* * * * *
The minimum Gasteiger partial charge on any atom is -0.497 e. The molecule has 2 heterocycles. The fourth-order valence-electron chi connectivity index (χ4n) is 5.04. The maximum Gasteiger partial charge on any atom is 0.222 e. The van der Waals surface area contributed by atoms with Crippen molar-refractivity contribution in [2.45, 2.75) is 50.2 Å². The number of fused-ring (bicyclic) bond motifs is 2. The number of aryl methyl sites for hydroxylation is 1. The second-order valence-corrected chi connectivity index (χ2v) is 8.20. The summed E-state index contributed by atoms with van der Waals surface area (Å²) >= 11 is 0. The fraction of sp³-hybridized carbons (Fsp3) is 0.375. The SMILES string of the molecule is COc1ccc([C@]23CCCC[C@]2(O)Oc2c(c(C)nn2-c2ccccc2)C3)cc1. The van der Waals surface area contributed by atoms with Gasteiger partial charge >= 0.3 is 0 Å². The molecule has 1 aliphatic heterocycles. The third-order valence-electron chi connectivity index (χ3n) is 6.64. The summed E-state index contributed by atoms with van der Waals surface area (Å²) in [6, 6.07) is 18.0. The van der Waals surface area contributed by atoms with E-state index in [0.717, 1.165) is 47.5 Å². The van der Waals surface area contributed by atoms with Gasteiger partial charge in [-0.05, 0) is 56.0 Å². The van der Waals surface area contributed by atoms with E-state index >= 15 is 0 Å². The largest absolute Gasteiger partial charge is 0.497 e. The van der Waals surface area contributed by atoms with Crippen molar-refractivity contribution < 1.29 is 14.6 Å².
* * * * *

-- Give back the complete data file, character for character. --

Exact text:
The minimum Gasteiger partial charge on any atom is -0.497 e. The molecule has 2 heterocycles. The fourth-order valence-electron chi connectivity index (χ4n) is 5.04. The maximum Gasteiger partial charge on any atom is 0.222 e. The van der Waals surface area contributed by atoms with Crippen molar-refractivity contribution in [2.45, 2.75) is 50.2 Å². The number of fused-ring (bicyclic) bond motifs is 2. The number of aryl methyl sites for hydroxylation is 1. The second-order valence-corrected chi connectivity index (χ2v) is 8.20. The summed E-state index contributed by atoms with van der Waals surface area (Å²) >= 11 is 0. The fraction of sp³-hybridized carbons (Fsp3) is 0.375. The SMILES string of the molecule is COc1ccc([C@]23CCCC[C@]2(O)Oc2c(c(C)nn2-c2ccccc2)C3)cc1. The van der Waals surface area contributed by atoms with Gasteiger partial charge >= 0.3 is 0 Å². The molecule has 1 aliphatic heterocycles. The third-order valence-electron chi connectivity index (χ3n) is 6.64. The summed E-state index contributed by atoms with van der Waals surface area (Å²) in [6, 6.07) is 18.0. The van der Waals surface area contributed by atoms with E-state index in [0.717, 1.165) is 47.5 Å². The van der Waals surface area contributed by atoms with Gasteiger partial charge in [-0.05, 0) is 56.0 Å². The van der Waals surface area contributed by atoms with E-state index >= 15 is 0 Å². The largest absolute Gasteiger partial charge is 0.497 e. The van der Waals surface area contributed by atoms with Crippen molar-refractivity contribution < 1.29 is 14.6 Å².